World Autism Awareness Day in the Okanagan

World Autism Awareness Day in the Okanagan

Autism Okanagan has Autism Spectrum Disorder support, programs and events running all year

In light of World Autism Awareness Day, Autism Okanagan has highlighted some of its year-round resources for people who have or work with Autism Spectrum Disorder (ASD).

Some of these supports are the Young Ambassadors Program, which is a social group for young adults ages 18 to 25 to help them develop workplace skills.

“We bring in guest speakers, we have volunteers who help with resume building and preparing and dressing for an interview. People on the spectrum don’t think that way, they don’t think about dressing up for certain events or as simple as looking your waitress in the eye when ordering something. When we started running this program there were young adults that couldn’t even look up from the floor and now they are communicating with others and have built lifelong friendships,” said Tracy Vrecko, the president of Autism Okanagan.

Other programs like Wildcats Children’s Special Hockey and Big White Ski Resort Autism Awareness Programs, help get children and young adults who have ASD, playing in teams and exercising.

“This is a difficult thing to do because there aren’t many integrated sports programs in the region which include youth on the spectrum. We focus on coordination, participating as a group, getting kids to interact and learn the sport,” explained Vrecko.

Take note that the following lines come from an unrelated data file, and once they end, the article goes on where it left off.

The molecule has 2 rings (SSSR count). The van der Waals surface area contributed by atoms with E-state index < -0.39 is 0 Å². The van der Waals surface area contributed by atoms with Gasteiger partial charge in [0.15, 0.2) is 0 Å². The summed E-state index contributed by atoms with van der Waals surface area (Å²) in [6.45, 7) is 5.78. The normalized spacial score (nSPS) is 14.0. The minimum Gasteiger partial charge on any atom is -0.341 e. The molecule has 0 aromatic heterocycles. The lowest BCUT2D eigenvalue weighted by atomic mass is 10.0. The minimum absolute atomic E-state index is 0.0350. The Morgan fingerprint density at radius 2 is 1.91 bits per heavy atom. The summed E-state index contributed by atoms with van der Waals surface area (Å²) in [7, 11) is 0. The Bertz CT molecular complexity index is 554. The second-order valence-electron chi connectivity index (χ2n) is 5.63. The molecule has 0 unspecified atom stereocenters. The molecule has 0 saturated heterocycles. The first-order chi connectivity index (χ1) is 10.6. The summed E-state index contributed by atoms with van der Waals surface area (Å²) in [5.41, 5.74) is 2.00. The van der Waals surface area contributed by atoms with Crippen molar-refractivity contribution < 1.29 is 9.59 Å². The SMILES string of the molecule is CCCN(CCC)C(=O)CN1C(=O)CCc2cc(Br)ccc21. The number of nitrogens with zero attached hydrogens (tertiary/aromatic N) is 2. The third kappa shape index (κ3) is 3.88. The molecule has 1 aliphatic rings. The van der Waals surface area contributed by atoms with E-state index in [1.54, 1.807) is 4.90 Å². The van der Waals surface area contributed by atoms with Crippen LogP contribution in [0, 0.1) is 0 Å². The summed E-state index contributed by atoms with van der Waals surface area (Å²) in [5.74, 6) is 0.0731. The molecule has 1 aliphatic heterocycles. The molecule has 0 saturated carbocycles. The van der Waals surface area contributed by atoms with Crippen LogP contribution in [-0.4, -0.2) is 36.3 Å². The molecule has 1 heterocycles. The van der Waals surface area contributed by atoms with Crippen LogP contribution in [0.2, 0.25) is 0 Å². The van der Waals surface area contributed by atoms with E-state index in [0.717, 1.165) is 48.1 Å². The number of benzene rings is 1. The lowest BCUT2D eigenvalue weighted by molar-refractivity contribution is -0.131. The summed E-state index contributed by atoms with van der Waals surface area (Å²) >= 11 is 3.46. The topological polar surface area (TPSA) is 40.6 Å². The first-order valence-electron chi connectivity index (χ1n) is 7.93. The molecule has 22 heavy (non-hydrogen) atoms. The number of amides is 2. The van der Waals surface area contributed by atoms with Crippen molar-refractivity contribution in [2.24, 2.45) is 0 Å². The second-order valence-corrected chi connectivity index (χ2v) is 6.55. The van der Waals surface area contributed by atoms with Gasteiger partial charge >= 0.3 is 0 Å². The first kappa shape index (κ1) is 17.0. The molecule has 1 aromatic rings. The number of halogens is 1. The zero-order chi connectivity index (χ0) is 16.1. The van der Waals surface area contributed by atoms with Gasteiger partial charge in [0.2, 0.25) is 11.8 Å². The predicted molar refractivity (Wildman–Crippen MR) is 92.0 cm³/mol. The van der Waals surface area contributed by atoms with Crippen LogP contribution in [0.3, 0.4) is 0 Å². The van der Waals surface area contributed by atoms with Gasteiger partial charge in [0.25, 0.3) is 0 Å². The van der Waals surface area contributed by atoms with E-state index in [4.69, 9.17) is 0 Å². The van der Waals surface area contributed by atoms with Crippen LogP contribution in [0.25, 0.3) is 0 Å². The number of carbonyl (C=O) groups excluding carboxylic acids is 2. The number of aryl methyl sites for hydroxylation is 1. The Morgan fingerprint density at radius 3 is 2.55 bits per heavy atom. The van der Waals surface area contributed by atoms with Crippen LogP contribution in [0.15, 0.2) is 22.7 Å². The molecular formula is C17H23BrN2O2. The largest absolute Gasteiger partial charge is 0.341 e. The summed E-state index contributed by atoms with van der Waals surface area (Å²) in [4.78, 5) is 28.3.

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She added this is the first year the adaptive hockey program has been extended to adults, including woman and men ages 16 and up.

“Awareness is the key to understanding. Continuing to recognize Autism Spectrum Disorder each year on April 2 is another step in the right direction and is what helps keep programs like these running,” said Vrecko.

Kelowna Autism Walk 2019 is geared towards increasing community cognizance of the disorder, it is set for May 5, 2019.

Other Initiatives for Autism Awareness include: Ready Willing and Able Work program, Employment Works Work program, Awareness for First responders and I can Fly program.

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A proclamation declaring April second World Autism Awareness Day in Kelowna, read by Mayor Colin Basran said, one in 51 children ages six to 18 in B.C. have been identified as having ASD. In Canada, ASD a is 4.5 times more common in boys than girls.

Autism Spectrum Disorder is a range of conditions characterized by challenges with social skills, repetitive behaviours, speech and nonverbal communication as well as unique strengths and differences.

For more information on ASD and supports in your community visit Autism Okanagan.


@LarynGilmour
laryn.gilmour@blackpress.ca

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World Autism Awareness Day in the Okanagan